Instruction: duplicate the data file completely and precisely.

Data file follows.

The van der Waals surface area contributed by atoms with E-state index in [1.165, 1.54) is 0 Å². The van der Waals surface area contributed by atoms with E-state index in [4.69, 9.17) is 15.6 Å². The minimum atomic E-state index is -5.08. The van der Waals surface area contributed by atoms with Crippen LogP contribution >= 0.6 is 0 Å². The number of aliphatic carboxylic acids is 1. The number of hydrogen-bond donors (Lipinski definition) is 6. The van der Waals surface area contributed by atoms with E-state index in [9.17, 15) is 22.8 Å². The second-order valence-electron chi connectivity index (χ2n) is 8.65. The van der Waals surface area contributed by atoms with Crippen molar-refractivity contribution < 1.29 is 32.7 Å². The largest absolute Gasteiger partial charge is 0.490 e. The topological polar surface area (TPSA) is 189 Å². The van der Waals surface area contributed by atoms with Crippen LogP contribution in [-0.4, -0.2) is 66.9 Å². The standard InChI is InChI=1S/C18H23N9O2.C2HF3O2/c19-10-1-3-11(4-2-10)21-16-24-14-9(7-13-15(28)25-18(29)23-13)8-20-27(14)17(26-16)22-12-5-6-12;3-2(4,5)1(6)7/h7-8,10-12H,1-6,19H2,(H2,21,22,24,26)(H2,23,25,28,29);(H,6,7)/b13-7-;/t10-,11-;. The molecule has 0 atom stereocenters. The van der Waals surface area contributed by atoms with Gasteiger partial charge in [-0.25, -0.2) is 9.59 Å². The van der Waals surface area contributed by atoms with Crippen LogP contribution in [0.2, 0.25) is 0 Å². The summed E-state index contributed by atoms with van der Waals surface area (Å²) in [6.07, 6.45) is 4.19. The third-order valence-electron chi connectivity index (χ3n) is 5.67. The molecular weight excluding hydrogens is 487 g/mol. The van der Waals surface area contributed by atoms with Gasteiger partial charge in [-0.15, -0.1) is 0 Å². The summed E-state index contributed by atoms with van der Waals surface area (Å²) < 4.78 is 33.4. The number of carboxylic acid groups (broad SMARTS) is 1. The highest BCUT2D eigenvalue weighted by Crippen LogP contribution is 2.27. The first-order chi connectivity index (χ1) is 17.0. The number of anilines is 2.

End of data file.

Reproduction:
The van der Waals surface area contributed by atoms with E-state index in [1.165, 1.54) is 0 Å². The van der Waals surface area contributed by atoms with E-state index in [4.69, 9.17) is 15.6 Å². The minimum atomic E-state index is -5.08. The van der Waals surface area contributed by atoms with Crippen LogP contribution >= 0.6 is 0 Å². The number of aliphatic carboxylic acids is 1. The number of hydrogen-bond donors (Lipinski definition) is 6. The van der Waals surface area contributed by atoms with E-state index in [9.17, 15) is 22.8 Å². The second-order valence-electron chi connectivity index (χ2n) is 8.65. The van der Waals surface area contributed by atoms with Crippen molar-refractivity contribution < 1.29 is 32.7 Å². The largest absolute Gasteiger partial charge is 0.490 e. The topological polar surface area (TPSA) is 189 Å². The van der Waals surface area contributed by atoms with Crippen LogP contribution in [-0.4, -0.2) is 66.9 Å². The standard InChI is InChI=1S/C18H23N9O2.C2HF3O2/c19-10-1-3-11(4-2-10)21-16-24-14-9(7-13-15(28)25-18(29)23-13)8-20-27(14)17(26-16)22-12-5-6-12;3-2(4,5)1(6)7/h7-8,10-12H,1-6,19H2,(H2,21,22,24,26)(H2,23,25,28,29);(H,6,7)/b13-7-;/t10-,11-;. The molecule has 0 atom stereocenters. The van der Waals surface area contributed by atoms with Gasteiger partial charge in [-0.25, -0.2) is 9.59 Å². The van der Waals surface area contributed by atoms with Crippen LogP contribution in [0.2, 0.25) is 0 Å². The summed E-state index contributed by atoms with van der Waals surface area (Å²) in [6.07, 6.45) is 4.19. The third-order valence-electron chi connectivity index (χ3n) is 5.67. The molecular weight excluding hydrogens is 487 g/mol. The van der Waals surface area contributed by atoms with Gasteiger partial charge in [-0.15, -0.1) is 0 Å². The summed E-state index contributed by atoms with van der Waals surface area (Å²) < 4.78 is 33.4. The number of carboxylic acid groups (broad SMARTS) is 1. The highest BCUT2D eigenvalue weighted by Crippen LogP contribution is 2.27. The first-order chi connectivity index (χ1) is 17.0. The number of anilines is 2.